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Skeleton Key bassist/lead singer Erik Sanko looks like a nightmare from the black-and-white movie era when he performs his clangy, gloriously crushing music live.

The sturdy, slightly tall Sanko is colorless in huge, scruffy boots, overalls and a raggedy-white thermal underwear shirt. His mechanical actions are triggered by an unsettling, yet engaging, nervousness and the means by which he comes upon his intense expressiveness come to him powered by pistol fire. He's a force, an assault on all senses, as is his band's cerebral and animalistic contributions to recorded history.

He says that every photo he's ever seen of himself, while playing, has made him look like he's just had a stroke and he's not far off.

"I don't know what it's like to see our band play," he said. "I wish I did."

This scary monster and his three bandmates, garbage basher Benjamin Clapp (who pounds on old gas tanks and anything else that can be cracked with a stick), guitarist Craig LeBlang and drummer Sean Sankey, despite their spooky exteriors, are invited into homes everywhere they travel. They pride themselves in not having stayed in a hotel for over four years, taking up floors and futons of friends, promoters and strangers across this great land every night.

Pat Van Hulle, the promoter of Davenport's Eat Or Die Shows, brought the New York band to his parents' home and quiet street following last June's performance in Rock Island. Jeanne and Gary, Van Hulle's mother and father, stayed up late talking with Sanko and regretted when he had to leave in the morning.

"Pat's mom makes the mean cookies," Sanko said in-between packing for departure. "You stay in a cheap hotel and they're all on the outskirts of town. The Melvins do that and every other band we've toured with has done that. I find that very depressing. It's not so much a job as a passion with us.

"We've developed this network of friends across the country. They're as generous as they can be without putting themselves out. We have this friend in Chicago and, like a lot of our friends, she just assumes we're staying there. When we get there, she's cooked dinner for us and rented some movies. People are good. If people sucked, we wouldn't do this."

The band, which released its noisy miasma of a full-length debut, "Fantastic Spikes Through Balloon," on Capitol Records in 1997 and more recently released "Obtainium" on Faith No More singer Mike Patton's Ipecac Records in 2002. Without money or a record deal, Sanko has left a fourth LP recorded, unmixed and collecting dust at a high school friend's recording studio.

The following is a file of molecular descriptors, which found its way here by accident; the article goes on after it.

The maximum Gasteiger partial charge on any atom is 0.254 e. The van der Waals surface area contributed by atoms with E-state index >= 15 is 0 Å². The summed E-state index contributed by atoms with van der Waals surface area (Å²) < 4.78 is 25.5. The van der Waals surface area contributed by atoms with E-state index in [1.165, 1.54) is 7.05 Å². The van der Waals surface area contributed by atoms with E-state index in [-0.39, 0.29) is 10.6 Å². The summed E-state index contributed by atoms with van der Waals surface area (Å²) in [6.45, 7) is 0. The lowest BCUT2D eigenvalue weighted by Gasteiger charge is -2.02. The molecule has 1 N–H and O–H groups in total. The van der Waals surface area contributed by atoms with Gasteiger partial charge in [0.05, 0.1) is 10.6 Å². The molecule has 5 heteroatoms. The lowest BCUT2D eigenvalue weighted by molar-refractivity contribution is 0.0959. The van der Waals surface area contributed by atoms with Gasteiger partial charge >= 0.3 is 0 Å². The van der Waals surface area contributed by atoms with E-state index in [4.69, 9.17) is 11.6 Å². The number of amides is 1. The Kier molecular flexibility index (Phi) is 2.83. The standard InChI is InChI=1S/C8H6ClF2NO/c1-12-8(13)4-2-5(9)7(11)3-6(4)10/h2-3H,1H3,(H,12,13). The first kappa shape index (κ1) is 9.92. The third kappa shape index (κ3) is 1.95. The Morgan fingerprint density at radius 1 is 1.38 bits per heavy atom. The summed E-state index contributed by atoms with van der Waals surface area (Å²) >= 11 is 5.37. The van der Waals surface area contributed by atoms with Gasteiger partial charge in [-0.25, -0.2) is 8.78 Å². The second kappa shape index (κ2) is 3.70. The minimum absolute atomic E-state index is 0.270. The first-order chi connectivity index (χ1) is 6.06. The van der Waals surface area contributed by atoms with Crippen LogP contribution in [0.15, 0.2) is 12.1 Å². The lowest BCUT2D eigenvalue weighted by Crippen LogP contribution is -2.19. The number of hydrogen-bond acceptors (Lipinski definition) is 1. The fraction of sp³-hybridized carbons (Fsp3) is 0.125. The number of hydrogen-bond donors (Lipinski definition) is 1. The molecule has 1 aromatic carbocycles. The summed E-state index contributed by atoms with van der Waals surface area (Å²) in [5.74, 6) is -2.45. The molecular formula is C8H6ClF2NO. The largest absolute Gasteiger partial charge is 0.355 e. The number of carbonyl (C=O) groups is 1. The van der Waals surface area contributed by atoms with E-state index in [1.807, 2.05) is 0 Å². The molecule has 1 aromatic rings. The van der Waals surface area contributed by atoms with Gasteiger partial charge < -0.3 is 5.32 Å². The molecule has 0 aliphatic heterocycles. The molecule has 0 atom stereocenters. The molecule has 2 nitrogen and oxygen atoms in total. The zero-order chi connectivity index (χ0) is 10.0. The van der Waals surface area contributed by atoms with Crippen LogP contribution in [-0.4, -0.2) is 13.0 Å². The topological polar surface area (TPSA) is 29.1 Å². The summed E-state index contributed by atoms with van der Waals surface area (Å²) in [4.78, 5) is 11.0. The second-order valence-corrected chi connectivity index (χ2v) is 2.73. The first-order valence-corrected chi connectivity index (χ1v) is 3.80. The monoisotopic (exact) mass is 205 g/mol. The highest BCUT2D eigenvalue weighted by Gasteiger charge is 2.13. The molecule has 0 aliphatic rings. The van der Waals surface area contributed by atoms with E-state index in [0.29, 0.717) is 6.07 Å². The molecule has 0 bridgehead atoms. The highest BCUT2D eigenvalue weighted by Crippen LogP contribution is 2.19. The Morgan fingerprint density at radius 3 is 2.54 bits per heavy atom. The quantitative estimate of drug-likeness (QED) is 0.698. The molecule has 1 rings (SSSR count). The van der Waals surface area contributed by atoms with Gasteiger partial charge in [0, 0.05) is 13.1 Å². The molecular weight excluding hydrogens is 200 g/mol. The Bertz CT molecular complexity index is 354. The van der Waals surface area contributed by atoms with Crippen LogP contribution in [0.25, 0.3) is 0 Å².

"We recorded the record and I just had to figure out a way to get the money to pay him somehow," Sanko said of the untouchable album that just sits and waits.

"He told me, ‘You've got to pay me.' And I told him that I couldn't. He said, ‘Well, when you pay me, I'll mix the record. We'll just leave it where it is until then.' It would be real disrespectful to him if I shopped it. Now I have something new recorded that I can shop around to labels. I can put the Skeleton Key machine back into motion."

A six-song EP was recorded last summer, partly in Ohio and partly in New York, and set to be released this month on an independent label — Do Tell Records — run by a couple of young DIY show promoters. It's a relief for Sanko to have a new record about to take its first breaths.

"It's incredibly exciting," he said. "It's like not having had sex for a really long time. The record sounds like what it was — a fast, crazy, inspired recording session. We had a studio booked and we had a short day-drive. It was 10 in the morning. We tore through three songs, were done by 4 and we took the files with us."

Sean Moeller can be contacted at

(563) 383-2288 or


What: Skeleton Key with Humanz and Parish Festival

When: 8 p.m. Monday, Aug. 8

Where: Brew & View, 1611 2nd Ave., Rock Island

How much: $7

Information: (309) 788-2558